Tuesday, March 30, 2021

History of Abortion: It Really Should Be a Woman’s Legal Right


            Early 2019 consisted of hundreds of protests, however, the most controversial has been the abortion ban. According to the World Health Organization, or WHO, an abortion is a medical or surgical process that ends a pregnancy deliberately before an embryo/fetus is born. 

The opponents are most commonly known as “pro-life advocates” and generally condone abortion in serious cases, for instance, rape or incest. But most of these advocates believe that all abortion is murder. The reasoning behind this view is thought that the procedure allows for the cruel termination of a "viable" life. Supporters of reproductive rights such as this are known as pro-choice advocates. These advocates believe that women have the right to choose for themselves and argue that the access to safe and legal abortions is a human right. Some of these activists highlight the importance of no restrictions being placed on the procedure at all. 

            Abortions have been commonly performed in the United States at the time of the founding of the country and were not restricted until 1821 when the first anti-abortion law was passed in Connecticut. Many state legislatures have enacted laws that restrict and regulate access to the procedure, however, most of these laws are challenged in court, such as the most well-known, Roe v. Wade . This was the Supreme Court ruling that protects a woman’s right to an abortion until the end of the first trimester unless the fetus is posing a risk to the mother’s health. Though after the first trimester it is up to the state to restrict access. 

In 1967, most states considered abortion a felony crime, and in the same year, many states repealed this law on the premise that women should be allowed to seek voluntary abortions safely. One of the most restrictive abortion laws is held in Iowa starting in May of 2018. The proposed and accepted bill prohibits doctors from performing an abortion if there is a detectable heartbeat, which can be as soon as six weeks. There are many other proposed laws that would require spousal consent, but they have been struck down.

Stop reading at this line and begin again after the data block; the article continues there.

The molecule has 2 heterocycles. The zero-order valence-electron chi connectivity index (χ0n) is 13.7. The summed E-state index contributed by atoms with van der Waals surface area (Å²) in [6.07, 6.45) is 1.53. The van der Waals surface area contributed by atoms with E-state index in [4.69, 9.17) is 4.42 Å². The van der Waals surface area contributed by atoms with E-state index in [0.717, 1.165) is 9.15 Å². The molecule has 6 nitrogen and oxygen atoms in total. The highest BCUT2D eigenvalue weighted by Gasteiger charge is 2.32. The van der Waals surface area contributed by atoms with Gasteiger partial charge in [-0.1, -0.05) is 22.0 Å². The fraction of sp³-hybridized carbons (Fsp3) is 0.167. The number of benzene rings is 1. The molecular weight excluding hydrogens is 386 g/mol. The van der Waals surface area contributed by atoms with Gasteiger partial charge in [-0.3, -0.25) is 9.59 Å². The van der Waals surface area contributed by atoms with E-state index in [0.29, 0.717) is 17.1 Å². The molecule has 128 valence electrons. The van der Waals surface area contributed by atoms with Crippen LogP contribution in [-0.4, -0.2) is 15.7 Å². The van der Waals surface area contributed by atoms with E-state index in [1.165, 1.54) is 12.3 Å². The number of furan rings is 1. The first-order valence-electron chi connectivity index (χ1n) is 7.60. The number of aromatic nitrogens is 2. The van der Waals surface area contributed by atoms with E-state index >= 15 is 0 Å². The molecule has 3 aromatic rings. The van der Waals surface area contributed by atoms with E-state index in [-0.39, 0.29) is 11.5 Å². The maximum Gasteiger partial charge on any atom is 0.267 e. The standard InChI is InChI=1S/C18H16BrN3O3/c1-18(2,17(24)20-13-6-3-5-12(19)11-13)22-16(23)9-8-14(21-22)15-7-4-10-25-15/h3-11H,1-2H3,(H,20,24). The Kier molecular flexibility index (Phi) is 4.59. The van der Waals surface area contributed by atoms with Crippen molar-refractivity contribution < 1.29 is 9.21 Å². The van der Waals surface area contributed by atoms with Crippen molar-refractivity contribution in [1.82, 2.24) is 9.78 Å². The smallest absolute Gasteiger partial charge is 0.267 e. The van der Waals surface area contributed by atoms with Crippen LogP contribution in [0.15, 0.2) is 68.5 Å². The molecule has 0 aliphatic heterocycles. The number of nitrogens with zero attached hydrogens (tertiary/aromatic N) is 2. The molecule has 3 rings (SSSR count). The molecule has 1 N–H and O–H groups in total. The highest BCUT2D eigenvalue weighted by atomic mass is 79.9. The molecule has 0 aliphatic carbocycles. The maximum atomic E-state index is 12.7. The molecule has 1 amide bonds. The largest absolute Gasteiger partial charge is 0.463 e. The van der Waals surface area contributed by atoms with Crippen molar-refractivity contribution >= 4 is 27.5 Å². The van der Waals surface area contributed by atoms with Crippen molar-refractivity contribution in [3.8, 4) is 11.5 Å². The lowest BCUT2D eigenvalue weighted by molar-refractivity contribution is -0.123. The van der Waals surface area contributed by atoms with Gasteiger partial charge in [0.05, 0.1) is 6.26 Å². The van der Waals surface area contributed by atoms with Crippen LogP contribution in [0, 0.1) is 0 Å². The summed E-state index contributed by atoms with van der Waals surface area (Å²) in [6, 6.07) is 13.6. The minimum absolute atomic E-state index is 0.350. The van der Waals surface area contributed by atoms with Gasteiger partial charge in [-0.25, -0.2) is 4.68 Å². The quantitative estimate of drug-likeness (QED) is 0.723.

In 2015, both Arizona and Arkansas passed legislation  that would require doctors to ensure the patient had the information that abortions could be reversed by taking progesterone, which is a chemical that mifepristone stops the body from producing naturally. Arizona governor repealed this law a year later on the premise that there is no scientific evidence that progesterone can successfully interrupt the effects of mifepristone.


Types of Abortions 

            There are two types of abortions: surgical and medical. A surgical abortion, known as vacuum aspiration, is what takes place within the first trimester and is less invasive than surgeries done at a later time. Medical professionals consider vacuum aspiration as one of the safest and simplest forms of surgery. These professionals also highlight that when these procedures take place in the first trimester, there are significantly fewer risks to the mother’s health than actually giving birth. 

            The second type of abortion is medical. These do not require surgery and are effective and safe until about nine weeks. In this case, the woman would take a pill known as mifepristone or the “abortion pill” prescribed by a health care provider. Two days later, another pill has to be taken in order to reject the embryo. These abortions are less effective than surgical but carry lower health risks. 

Social Concerns 

            Those who identify as pro-choice highlight that restricting abortions would impact the poor negatively. The WHO has estimated death of tens of thousands of women every year stemming from unsafe abortions. Though exact figures were not analyzed, it is estimated that the annual number of women dying has declined since 1990 as long as abortions were performed safely. Because of the tremendous amount of hate and the stigma brought on with getting an abortion, many women will travel to different states to get an abortion without breaking state laws, or they will risk their lives trying to terminate on their own. Advocates for these rights underscore that restrictions on abortion make them too costly for women with limited resources, for example, government fund restrictions to cover cost of abortions deny women equal access to the procedure. 



            The pro-life advocates, and protestors , at abortion clinics often hold up signs with fetuses and other threats of violence to cause the patients to feel guilty. From this, in 1994, Freedom of Access to Clinic Entrances made blocking entrances of abortion clinics a federal offense. Some other anti-abortion activist groups also use extreme tactics including domestic terrorism and aggressive harassment of health care professionals. Because of the threats to reproductive rights at these protests and within the political spectrum, pro-choice activist groups have taken defensive action in supporting and protesting their rights. Now, with the Republicans securing majorities in both houses of congress, state legislatures have been inspired to pose more stringent abortion restrictions. 

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